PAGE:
Creede Hinshaw’s criticism of Georgia’s Education Expense Credit law (“Tax dollars going to support private schools — Aug. 16, The Albany Herald) paints with a broad brush and tars well-run Student Scholarship Organizations (SSOs) and private schools that educate thousands of students statewide. The column also includes some claims that are simply untrue.
House Bill 283, passed this year, did exactly the opposite of what Rev. Hinshaw alleges. Rather than relaxing this program, HB 283 enacts considerable safeguards and requires transparency of SSOs. Annual audits are required by law and are submitted to the Department of Revenue. SSOs must obligate all of the funds collected in a year to student recipients. SSOs’ administrative fees are capped, thereby ensuring that the vast majority of dollars contributed flow to the students.
As the administrator of an independent school affiliated with the Georgia GOAL Scholarship Program, I cannot speak about each of the 33 SSOs statewide. However, GOAL, one of the largest SSOs, has been a model of responsibility, transparency and ethics, and GOAL has lobbied effectively to ensure that all SSOs operate above board. GOAL does require that families demonstrate financial need in order to be considered for scholarships.
Despite Rev. Hinshaw’s assertion that “claims of savings (of State money) are not supportable by the data,” here are some facts. Over the first five years of the program, the average GOAL grant was $3,820. According to the GA DOE’s most recent statistics, the State spends over $7,000 per student statewide. In Dougherty County, the state per pupil contribution is $4,700. In either case, the average GOAL grant is at least $900 and upwards of $3,000 less than the State’s allotment. This is a real savings to the State budget.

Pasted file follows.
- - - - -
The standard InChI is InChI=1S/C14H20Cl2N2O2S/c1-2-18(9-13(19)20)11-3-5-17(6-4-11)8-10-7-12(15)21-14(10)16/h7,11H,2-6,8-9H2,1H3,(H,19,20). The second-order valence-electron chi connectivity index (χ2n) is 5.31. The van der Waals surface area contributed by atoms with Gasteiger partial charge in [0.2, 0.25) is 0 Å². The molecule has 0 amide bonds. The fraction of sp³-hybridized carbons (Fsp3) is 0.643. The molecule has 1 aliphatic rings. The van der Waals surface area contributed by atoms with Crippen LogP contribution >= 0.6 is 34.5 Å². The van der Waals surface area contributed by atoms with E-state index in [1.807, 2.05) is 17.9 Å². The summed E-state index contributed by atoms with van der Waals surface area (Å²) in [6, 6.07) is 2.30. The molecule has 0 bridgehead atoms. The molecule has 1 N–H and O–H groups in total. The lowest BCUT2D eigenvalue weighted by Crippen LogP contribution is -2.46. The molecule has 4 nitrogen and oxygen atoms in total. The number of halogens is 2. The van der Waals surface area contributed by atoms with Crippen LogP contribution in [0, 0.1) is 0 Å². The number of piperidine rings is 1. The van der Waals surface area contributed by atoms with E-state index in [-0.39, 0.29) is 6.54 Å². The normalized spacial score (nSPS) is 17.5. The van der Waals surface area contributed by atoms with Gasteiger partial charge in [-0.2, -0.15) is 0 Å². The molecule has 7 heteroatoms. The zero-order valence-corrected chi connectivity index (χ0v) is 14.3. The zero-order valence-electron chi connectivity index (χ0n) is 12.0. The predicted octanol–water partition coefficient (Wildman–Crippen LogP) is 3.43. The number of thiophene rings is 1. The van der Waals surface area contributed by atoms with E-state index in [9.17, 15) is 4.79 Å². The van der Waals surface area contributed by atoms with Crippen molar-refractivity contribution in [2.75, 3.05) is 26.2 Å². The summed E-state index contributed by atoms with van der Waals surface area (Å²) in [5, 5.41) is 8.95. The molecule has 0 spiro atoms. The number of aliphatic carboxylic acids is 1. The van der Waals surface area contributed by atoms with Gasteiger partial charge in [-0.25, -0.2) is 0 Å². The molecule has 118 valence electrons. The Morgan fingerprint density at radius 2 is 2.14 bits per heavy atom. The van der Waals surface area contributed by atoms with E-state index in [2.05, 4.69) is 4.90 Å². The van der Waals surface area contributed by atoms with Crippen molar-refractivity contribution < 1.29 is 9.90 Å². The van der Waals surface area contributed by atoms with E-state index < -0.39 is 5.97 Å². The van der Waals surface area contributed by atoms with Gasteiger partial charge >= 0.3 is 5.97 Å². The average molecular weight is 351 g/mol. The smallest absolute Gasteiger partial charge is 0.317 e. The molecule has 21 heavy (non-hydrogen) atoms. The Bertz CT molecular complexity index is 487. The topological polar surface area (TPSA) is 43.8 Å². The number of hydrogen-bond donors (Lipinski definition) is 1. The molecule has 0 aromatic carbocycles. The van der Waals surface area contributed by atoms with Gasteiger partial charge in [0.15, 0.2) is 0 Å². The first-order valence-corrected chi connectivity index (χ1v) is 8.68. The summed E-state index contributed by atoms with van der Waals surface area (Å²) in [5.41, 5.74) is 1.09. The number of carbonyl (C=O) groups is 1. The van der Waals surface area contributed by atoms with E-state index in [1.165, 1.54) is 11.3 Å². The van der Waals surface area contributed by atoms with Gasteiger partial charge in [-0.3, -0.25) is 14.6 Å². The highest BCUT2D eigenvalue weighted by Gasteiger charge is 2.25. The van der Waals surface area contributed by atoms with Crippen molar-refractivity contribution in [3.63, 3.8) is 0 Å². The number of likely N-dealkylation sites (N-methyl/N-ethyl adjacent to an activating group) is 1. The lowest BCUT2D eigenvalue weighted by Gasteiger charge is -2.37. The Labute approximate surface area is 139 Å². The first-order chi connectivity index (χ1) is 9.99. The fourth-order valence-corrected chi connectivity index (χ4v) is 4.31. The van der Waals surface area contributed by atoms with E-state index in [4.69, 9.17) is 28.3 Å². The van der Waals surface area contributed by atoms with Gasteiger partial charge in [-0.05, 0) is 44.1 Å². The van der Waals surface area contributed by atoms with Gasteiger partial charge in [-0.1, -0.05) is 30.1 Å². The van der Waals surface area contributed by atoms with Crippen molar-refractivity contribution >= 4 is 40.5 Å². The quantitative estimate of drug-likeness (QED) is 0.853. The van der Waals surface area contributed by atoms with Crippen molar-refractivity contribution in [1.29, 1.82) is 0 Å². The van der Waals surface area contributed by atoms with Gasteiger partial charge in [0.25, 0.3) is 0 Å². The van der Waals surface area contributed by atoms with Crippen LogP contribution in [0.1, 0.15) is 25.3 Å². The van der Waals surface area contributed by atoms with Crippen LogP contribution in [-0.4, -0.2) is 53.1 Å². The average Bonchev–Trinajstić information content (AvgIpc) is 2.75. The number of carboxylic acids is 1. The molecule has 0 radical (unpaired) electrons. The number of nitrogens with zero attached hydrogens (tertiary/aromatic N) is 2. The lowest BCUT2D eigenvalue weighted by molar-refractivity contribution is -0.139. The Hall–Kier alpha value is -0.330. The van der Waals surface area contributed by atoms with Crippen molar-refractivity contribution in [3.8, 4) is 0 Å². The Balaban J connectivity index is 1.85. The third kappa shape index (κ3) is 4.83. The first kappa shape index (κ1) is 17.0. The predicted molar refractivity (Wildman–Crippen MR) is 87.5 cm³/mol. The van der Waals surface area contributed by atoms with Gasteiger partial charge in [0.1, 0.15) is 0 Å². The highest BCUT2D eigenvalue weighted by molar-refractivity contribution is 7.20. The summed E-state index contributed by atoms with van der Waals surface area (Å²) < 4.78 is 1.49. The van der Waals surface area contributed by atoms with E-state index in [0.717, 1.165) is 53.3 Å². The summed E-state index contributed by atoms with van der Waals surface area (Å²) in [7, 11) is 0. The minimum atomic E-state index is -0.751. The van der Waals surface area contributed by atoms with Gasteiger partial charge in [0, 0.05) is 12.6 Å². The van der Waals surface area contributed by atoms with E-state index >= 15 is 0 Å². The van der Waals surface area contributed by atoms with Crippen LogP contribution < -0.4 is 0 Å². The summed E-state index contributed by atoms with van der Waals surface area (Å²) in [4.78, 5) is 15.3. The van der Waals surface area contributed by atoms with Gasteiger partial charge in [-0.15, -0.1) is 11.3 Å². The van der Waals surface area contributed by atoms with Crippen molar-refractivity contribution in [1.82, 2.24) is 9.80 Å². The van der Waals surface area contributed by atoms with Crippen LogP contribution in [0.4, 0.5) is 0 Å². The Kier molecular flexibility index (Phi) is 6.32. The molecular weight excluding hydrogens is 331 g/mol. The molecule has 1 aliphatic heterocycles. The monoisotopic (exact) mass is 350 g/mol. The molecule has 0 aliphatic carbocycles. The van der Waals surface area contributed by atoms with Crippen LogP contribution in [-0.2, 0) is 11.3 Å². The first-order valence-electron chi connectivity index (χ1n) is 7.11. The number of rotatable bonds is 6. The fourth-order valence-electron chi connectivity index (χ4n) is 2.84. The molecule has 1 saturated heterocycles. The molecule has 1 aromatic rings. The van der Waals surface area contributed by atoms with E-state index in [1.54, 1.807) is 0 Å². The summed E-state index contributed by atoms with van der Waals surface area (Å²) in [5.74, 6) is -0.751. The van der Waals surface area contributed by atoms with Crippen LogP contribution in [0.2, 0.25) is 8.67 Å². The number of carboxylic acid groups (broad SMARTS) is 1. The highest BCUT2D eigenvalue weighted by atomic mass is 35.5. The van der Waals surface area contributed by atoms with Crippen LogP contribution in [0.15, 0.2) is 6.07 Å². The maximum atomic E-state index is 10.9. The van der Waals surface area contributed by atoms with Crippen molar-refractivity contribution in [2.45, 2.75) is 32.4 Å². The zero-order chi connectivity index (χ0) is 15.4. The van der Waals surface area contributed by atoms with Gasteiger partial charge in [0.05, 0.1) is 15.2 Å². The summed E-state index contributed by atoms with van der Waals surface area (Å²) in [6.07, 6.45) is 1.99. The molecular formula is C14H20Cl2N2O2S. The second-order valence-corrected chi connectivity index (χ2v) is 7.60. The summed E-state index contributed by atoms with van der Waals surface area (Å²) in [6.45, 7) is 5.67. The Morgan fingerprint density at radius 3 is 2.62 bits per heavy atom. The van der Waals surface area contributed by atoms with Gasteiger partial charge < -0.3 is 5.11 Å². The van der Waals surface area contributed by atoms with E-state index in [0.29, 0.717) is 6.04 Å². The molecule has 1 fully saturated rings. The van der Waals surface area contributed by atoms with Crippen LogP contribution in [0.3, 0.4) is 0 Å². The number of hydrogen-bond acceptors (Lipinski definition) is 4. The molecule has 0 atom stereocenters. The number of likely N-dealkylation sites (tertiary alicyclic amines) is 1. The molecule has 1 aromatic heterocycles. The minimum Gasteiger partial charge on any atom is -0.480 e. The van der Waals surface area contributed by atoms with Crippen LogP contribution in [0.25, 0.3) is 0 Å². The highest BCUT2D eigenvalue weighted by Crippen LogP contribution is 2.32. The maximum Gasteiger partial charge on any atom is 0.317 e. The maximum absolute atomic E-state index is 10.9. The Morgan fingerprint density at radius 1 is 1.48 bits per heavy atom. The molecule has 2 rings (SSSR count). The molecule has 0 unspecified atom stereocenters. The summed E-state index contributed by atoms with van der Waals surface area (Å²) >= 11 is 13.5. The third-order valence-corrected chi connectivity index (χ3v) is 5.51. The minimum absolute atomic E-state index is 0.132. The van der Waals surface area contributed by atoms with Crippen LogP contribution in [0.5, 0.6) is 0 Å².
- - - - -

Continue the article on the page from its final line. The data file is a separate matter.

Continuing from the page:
Further, elimination of this program would drive thousands of students back into already overcrowded public schools with classes already exceeding 30 students and insufficient textbooks and other materials.
Since GOAL’s inception, nearly 9,000 scholarships have been awarded. More than half of those went to families with annual incomes below $20,000. Rev. Hinshaw claims that the evidence that poorer families would be the main beneficiaries is “shaky” and “depends on some manipulation of the data.” The 2012 Annual Report of GOAL is rock solid on this point.
It is ironic to see a pastor criticize the use of tax funds to support a non-profit when State funds (in the manner of charitable deductions) help to support churches “of various theologies and teachings” including his own.
The Georgia Education Expense Credit law is a model for many programs springing up across the country that give taxpayers some say over how their tax dollars are spent while ensuring that thousands of children are educated in schools in which their parents have the greatest confidence. It deserves broad public support, not unfounded criticism.
Dave Davies is headmaster of Deerfield-Windsor School in Albany.